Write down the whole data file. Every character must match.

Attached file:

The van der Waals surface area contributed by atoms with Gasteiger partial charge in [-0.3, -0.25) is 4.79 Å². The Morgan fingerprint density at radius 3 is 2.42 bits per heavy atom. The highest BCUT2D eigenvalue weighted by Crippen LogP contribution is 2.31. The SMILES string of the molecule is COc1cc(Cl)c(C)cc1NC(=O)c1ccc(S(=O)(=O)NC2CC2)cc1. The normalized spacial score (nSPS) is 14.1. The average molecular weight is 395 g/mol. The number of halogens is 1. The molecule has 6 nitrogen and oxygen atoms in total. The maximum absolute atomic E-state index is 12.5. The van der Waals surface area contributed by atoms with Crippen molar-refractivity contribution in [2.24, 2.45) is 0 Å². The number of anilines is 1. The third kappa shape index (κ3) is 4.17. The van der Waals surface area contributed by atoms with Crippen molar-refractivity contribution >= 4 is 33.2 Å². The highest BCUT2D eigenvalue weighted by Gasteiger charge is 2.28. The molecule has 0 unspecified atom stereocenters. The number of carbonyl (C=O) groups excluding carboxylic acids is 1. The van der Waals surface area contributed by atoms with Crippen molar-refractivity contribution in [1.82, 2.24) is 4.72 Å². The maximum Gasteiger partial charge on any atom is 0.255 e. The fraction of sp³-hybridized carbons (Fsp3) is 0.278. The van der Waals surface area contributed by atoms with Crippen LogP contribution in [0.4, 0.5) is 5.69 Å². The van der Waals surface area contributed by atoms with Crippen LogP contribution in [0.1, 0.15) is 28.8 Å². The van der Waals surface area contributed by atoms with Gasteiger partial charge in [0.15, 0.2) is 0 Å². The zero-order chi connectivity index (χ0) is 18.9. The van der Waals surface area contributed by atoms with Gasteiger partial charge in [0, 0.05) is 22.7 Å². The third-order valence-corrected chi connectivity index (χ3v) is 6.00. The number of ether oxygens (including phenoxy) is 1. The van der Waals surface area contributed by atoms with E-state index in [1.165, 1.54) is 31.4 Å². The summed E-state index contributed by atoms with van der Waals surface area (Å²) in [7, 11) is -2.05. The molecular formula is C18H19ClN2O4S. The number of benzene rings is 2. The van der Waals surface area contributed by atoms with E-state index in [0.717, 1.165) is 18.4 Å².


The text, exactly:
The van der Waals surface area contributed by atoms with Gasteiger partial charge in [-0.3, -0.25) is 4.79 Å². The Morgan fingerprint density at radius 3 is 2.42 bits per heavy atom. The highest BCUT2D eigenvalue weighted by Crippen LogP contribution is 2.31. The SMILES string of the molecule is COc1cc(Cl)c(C)cc1NC(=O)c1ccc(S(=O)(=O)NC2CC2)cc1. The normalized spacial score (nSPS) is 14.1. The average molecular weight is 395 g/mol. The number of halogens is 1. The molecule has 6 nitrogen and oxygen atoms in total. The maximum absolute atomic E-state index is 12.5. The van der Waals surface area contributed by atoms with Crippen molar-refractivity contribution in [2.24, 2.45) is 0 Å². The number of anilines is 1. The third kappa shape index (κ3) is 4.17. The van der Waals surface area contributed by atoms with Crippen molar-refractivity contribution >= 4 is 33.2 Å². The highest BCUT2D eigenvalue weighted by Gasteiger charge is 2.28. The molecule has 0 unspecified atom stereocenters. The number of carbonyl (C=O) groups excluding carboxylic acids is 1. The van der Waals surface area contributed by atoms with Crippen molar-refractivity contribution in [1.82, 2.24) is 4.72 Å². The maximum Gasteiger partial charge on any atom is 0.255 e. The fraction of sp³-hybridized carbons (Fsp3) is 0.278. The van der Waals surface area contributed by atoms with Crippen LogP contribution in [0.4, 0.5) is 5.69 Å². The van der Waals surface area contributed by atoms with Crippen LogP contribution in [0.1, 0.15) is 28.8 Å². The van der Waals surface area contributed by atoms with Gasteiger partial charge in [0.15, 0.2) is 0 Å². The zero-order chi connectivity index (χ0) is 18.9. The van der Waals surface area contributed by atoms with Gasteiger partial charge in [0, 0.05) is 22.7 Å². The third-order valence-corrected chi connectivity index (χ3v) is 6.00. The number of ether oxygens (including phenoxy) is 1. The van der Waals surface area contributed by atoms with E-state index in [1.165, 1.54) is 31.4 Å². The summed E-state index contributed by atoms with van der Waals surface area (Å²) in [7, 11) is -2.05. The molecular formula is C18H19ClN2O4S. The number of benzene rings is 2. The van der Waals surface area contributed by atoms with E-state index in [0.717, 1.165) is 18.4 Å².